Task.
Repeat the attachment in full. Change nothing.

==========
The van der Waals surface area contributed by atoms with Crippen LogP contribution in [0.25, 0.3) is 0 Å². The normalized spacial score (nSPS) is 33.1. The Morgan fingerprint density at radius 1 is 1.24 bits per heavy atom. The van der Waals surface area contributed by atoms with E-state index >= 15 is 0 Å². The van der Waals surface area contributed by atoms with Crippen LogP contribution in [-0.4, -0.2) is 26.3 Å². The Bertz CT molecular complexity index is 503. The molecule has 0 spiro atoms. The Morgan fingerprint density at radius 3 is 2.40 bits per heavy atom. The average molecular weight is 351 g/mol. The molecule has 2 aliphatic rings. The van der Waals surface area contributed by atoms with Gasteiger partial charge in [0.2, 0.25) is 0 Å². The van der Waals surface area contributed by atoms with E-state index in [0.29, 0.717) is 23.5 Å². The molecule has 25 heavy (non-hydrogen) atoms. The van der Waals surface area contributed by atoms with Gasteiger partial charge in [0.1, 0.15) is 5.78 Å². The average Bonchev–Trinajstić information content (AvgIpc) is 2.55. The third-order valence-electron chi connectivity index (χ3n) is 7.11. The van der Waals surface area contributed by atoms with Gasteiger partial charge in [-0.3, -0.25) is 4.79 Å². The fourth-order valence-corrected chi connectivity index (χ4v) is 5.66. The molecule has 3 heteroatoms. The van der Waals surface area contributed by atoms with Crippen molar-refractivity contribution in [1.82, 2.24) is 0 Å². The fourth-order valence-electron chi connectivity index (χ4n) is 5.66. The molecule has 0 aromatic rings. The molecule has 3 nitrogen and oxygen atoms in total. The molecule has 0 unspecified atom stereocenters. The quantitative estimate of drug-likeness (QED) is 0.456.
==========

The van der Waals surface area contributed by atoms with Crippen LogP contribution in [0.25, 0.3) is 0 Å². The normalized spacial score (nSPS) is 33.1. The Morgan fingerprint density at radius 1 is 1.24 bits per heavy atom. The van der Waals surface area contributed by atoms with E-state index >= 15 is 0 Å². The van der Waals surface area contributed by atoms with Crippen LogP contribution in [-0.4, -0.2) is 26.3 Å². The Bertz CT molecular complexity index is 503. The molecule has 0 spiro atoms. The Morgan fingerprint density at radius 3 is 2.40 bits per heavy atom. The average molecular weight is 351 g/mol. The molecule has 2 aliphatic rings. The van der Waals surface area contributed by atoms with Gasteiger partial charge in [0.2, 0.25) is 0 Å². The van der Waals surface area contributed by atoms with E-state index in [0.29, 0.717) is 23.5 Å². The molecule has 25 heavy (non-hydrogen) atoms. The van der Waals surface area contributed by atoms with Gasteiger partial charge in [0.1, 0.15) is 5.78 Å². The average Bonchev–Trinajstić information content (AvgIpc) is 2.55. The third-order valence-electron chi connectivity index (χ3n) is 7.11. The van der Waals surface area contributed by atoms with Gasteiger partial charge in [-0.3, -0.25) is 4.79 Å². The fourth-order valence-corrected chi connectivity index (χ4v) is 5.66. The molecule has 3 heteroatoms. The van der Waals surface area contributed by atoms with Crippen molar-refractivity contribution in [1.82, 2.24) is 0 Å². The fourth-order valence-electron chi connectivity index (χ4n) is 5.66. The molecule has 0 aromatic rings. The molecule has 3 nitrogen and oxygen atoms in total. The molecule has 0 unspecified atom stereocenters. The quantitative estimate of drug-likeness (QED) is 0.456.